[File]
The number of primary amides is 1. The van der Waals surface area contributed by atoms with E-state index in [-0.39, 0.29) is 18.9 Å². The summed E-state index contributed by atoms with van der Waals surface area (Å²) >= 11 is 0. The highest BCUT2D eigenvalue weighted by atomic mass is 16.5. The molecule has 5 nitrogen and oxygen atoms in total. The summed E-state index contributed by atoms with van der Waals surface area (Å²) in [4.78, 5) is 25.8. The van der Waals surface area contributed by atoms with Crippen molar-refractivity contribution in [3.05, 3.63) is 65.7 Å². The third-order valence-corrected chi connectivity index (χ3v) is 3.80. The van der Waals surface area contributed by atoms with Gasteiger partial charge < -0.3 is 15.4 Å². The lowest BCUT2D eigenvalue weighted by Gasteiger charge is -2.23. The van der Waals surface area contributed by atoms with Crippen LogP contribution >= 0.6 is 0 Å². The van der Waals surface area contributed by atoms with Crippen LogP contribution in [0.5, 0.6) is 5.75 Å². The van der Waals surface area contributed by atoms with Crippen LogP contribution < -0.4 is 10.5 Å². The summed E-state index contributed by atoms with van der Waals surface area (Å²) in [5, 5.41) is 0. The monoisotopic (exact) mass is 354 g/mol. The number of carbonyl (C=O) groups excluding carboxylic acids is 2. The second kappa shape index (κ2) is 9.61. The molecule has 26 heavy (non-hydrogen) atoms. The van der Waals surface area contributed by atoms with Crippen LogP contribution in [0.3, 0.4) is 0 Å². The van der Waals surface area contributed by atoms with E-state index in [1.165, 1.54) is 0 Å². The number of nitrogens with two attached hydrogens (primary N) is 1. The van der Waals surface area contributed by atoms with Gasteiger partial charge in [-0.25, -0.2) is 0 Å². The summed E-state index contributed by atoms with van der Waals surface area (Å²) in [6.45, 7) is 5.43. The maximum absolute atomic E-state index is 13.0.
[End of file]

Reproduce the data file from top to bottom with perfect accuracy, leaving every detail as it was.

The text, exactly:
The number of primary amides is 1. The van der Waals surface area contributed by atoms with E-state index in [-0.39, 0.29) is 18.9 Å². The summed E-state index contributed by atoms with van der Waals surface area (Å²) >= 11 is 0. The highest BCUT2D eigenvalue weighted by atomic mass is 16.5. The molecule has 5 nitrogen and oxygen atoms in total. The summed E-state index contributed by atoms with van der Waals surface area (Å²) in [4.78, 5) is 25.8. The van der Waals surface area contributed by atoms with Crippen molar-refractivity contribution in [3.05, 3.63) is 65.7 Å². The third-order valence-corrected chi connectivity index (χ3v) is 3.80. The van der Waals surface area contributed by atoms with Gasteiger partial charge < -0.3 is 15.4 Å². The lowest BCUT2D eigenvalue weighted by Gasteiger charge is -2.23. The van der Waals surface area contributed by atoms with Crippen LogP contribution >= 0.6 is 0 Å². The van der Waals surface area contributed by atoms with Crippen LogP contribution in [0.5, 0.6) is 5.75 Å². The van der Waals surface area contributed by atoms with Crippen LogP contribution < -0.4 is 10.5 Å². The summed E-state index contributed by atoms with van der Waals surface area (Å²) in [5, 5.41) is 0. The monoisotopic (exact) mass is 354 g/mol. The number of carbonyl (C=O) groups excluding carboxylic acids is 2. The second kappa shape index (κ2) is 9.61. The molecule has 26 heavy (non-hydrogen) atoms. The van der Waals surface area contributed by atoms with Crippen LogP contribution in [0.3, 0.4) is 0 Å². The van der Waals surface area contributed by atoms with E-state index in [1.165, 1.54) is 0 Å². The number of nitrogens with two attached hydrogens (primary N) is 1. The van der Waals surface area contributed by atoms with Gasteiger partial charge in [-0.25, -0.2) is 0 Å². The summed E-state index contributed by atoms with van der Waals surface area (Å²) in [6.45, 7) is 5.43. The maximum absolute atomic E-state index is 13.0.